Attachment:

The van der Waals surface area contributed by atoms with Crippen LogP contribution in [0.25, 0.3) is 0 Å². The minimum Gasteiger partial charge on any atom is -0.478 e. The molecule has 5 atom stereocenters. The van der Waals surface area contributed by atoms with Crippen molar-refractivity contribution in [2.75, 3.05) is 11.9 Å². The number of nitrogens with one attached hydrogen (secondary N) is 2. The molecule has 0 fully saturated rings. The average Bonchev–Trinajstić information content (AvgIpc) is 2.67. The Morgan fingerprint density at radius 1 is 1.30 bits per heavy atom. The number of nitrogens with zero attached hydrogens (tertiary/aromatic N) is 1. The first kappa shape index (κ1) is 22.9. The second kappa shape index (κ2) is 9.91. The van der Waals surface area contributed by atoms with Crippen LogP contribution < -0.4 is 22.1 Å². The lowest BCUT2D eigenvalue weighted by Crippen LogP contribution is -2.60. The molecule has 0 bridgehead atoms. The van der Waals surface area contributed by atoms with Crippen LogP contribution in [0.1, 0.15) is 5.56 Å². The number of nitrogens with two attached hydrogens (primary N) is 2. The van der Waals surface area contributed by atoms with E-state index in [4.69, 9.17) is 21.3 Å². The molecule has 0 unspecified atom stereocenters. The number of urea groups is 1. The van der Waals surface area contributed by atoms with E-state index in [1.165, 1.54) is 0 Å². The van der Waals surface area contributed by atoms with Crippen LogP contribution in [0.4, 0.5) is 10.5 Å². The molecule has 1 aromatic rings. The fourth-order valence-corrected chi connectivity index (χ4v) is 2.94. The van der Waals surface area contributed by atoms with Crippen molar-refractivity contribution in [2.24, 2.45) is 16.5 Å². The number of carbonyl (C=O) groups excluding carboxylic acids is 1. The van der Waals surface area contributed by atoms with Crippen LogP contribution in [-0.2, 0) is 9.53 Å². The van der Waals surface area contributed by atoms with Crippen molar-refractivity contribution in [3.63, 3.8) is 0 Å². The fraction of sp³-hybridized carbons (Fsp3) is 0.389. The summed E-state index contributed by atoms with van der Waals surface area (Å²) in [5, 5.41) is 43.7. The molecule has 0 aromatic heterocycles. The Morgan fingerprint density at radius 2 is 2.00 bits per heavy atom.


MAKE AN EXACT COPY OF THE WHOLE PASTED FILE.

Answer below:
The van der Waals surface area contributed by atoms with Crippen LogP contribution in [0.25, 0.3) is 0 Å². The minimum Gasteiger partial charge on any atom is -0.478 e. The molecule has 5 atom stereocenters. The van der Waals surface area contributed by atoms with Crippen molar-refractivity contribution in [2.75, 3.05) is 11.9 Å². The number of nitrogens with one attached hydrogen (secondary N) is 2. The molecule has 0 fully saturated rings. The average Bonchev–Trinajstić information content (AvgIpc) is 2.67. The Morgan fingerprint density at radius 1 is 1.30 bits per heavy atom. The number of nitrogens with zero attached hydrogens (tertiary/aromatic N) is 1. The first kappa shape index (κ1) is 22.9. The second kappa shape index (κ2) is 9.91. The van der Waals surface area contributed by atoms with Crippen LogP contribution < -0.4 is 22.1 Å². The lowest BCUT2D eigenvalue weighted by Crippen LogP contribution is -2.60. The molecule has 0 bridgehead atoms. The van der Waals surface area contributed by atoms with Crippen LogP contribution in [0.1, 0.15) is 5.56 Å². The number of nitrogens with two attached hydrogens (primary N) is 2. The van der Waals surface area contributed by atoms with E-state index in [4.69, 9.17) is 21.3 Å². The molecule has 0 unspecified atom stereocenters. The number of urea groups is 1. The van der Waals surface area contributed by atoms with E-state index in [1.165, 1.54) is 0 Å². The van der Waals surface area contributed by atoms with Crippen LogP contribution in [0.4, 0.5) is 10.5 Å². The molecule has 1 aromatic rings. The fourth-order valence-corrected chi connectivity index (χ4v) is 2.94. The van der Waals surface area contributed by atoms with Crippen molar-refractivity contribution in [2.24, 2.45) is 16.5 Å². The number of carbonyl (C=O) groups excluding carboxylic acids is 1. The van der Waals surface area contributed by atoms with Crippen LogP contribution in [-0.2, 0) is 9.53 Å². The van der Waals surface area contributed by atoms with Crippen molar-refractivity contribution in [3.63, 3.8) is 0 Å². The fraction of sp³-hybridized carbons (Fsp3) is 0.389. The summed E-state index contributed by atoms with van der Waals surface area (Å²) in [5, 5.41) is 43.7. The molecule has 0 aromatic heterocycles. The Morgan fingerprint density at radius 2 is 2.00 bits per heavy atom.